Monthly Archives: August 2018

Monty Python on the Roman Empire

“[Reg, played by John Cleese, speaking:] All right, but apart from the sanitation, medicine, education, wine, public order, irrigation, roads, the fresh water system, and public health, what have the Romans ever done for us?

Life of Brian (motion picture) (1979)”

Excerpted from: Schapiro, Fred, ed. The Yale Book of Quotations. New Haven: Yale University Press, 2006.

Master List of Latin Cognates

Over the years, I’ve worked steadily at engineering a vocabulary building curriculum that uses Greek and Latin word roots to help students develop the active academic lexicons they need to succeed in school. Early on, because I work with so many Spanish-speaking students, I started to work up cognate lists of words that were similar or even identical across the Romance Languages.

One of the results of that effort is this master list of Romance Language cognates. Over the summer I copied and pasted all these lists into the word root worksheets that proceed from a given root.

If you find typos in this document, I would appreciate a notification. And, as always, if you find this material useful in your practice, I would be grateful to hear what you think of it. I seek your peer review.

Book of Answers: Robinson Crusoe

Was there a real Robinson Crusoe? Daniel Defoe based The Life and Strange Adventures of Robinson Crusoe (1719-20) on the real-life story of Alexander Selkirk (1676-1721), a Scottish sailor who survived for more than four years on the desert island of Juan Fernandez off the Chilean coast. He became a celebrity after his rescue and homecoming in 1709.”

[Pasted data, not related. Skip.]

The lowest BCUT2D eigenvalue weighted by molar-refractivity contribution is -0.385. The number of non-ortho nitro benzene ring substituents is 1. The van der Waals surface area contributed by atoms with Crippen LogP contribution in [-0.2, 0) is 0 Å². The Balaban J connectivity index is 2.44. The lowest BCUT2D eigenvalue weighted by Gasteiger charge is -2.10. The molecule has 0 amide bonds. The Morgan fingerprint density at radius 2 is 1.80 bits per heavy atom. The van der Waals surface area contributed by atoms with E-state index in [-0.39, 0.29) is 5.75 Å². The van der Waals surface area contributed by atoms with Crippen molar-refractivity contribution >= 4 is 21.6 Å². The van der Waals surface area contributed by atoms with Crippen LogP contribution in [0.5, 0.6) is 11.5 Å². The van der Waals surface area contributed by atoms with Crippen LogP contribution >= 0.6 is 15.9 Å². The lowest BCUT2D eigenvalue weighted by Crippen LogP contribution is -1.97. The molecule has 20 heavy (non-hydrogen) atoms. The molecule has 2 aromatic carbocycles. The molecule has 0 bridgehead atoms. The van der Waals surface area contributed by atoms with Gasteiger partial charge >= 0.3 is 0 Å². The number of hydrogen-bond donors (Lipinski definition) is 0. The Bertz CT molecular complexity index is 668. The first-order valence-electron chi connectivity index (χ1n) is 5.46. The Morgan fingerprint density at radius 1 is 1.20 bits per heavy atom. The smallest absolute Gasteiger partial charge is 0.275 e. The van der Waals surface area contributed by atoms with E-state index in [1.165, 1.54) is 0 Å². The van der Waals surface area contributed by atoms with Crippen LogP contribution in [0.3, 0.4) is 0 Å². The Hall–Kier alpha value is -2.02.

Excerpted from: Corey, Melinda, and George Ochoa. Literature: The New York Public Library Book of Answers. New York: Simon and Schuster, 1993.

The Weekly Text, August 31, 2018

Sigh. Today is August 31st, and the summer is effectively over for this teacher. For the first time since I started working at my current posting in Lower Manhattan, I am dreading returning to work.

This week’s Text is five worksheets on the homophones plain and plane, both nouns.

If you find typos in these documents, I would appreciate a notification. And, as always, if you find this material useful in your practice, I would be grateful to hear what you think of it. I seek your peer review.

Word Root Exercise: Derma, Derm, and Dermat/o

It probably won’t take your students long, using this worksheet on the Greek word roots derma, derm, and dermat/o, to figure out that those roots mean skin. That’s why the doctor who deals with the organ of skin is called a dermatologist.

If you find typos in this document, I would appreciate a notification. And, as always, if you find this material useful in your practice, I would be grateful to hear what you think of it. I seek your peer review.

Scaffolding (n)

“Coaching or modeling provided by a teacher to increase students’ likelihood of success as they develop new skills or learn new concepts. Scaffolding in education is analogous to scaffolding in construction: just as a building’s scaffolding is a temporary framework that is withdrawn when the structure is is strong enough to stand on its own, so too is scaffolding on the classroom removed when students achieve competence in the targeted area. In any classroom, the teacher’s goal is to enable students to perform tasks on their own, with a minimum of adult aid. Effective scaffolding occurs when the teacher explains an assignment, brings the task to an appropriate level of difficulty, breaks the task into a doable sequence of operations, provides feedback, and helps students gain mastery of new knowledge. Good teachers have always employed scaffolding, even if they never heard of the term.”

Excerpted from: Ravitch, Diane. EdSpeak: A Glossary of Education Terms, Phrases, Buzzwords, and Jargon. Alexandria, VA: ASCD, 2007.

Independent Practice: The Crusades

Here is a independent practice worksheet on the Crusades, which is probably useful for social studies teachers/

If you find typos in this document, I would appreciate a notification. And, as always, if you find this material useful in your practice, I would be grateful to hear what you think of it. I seek your peer review.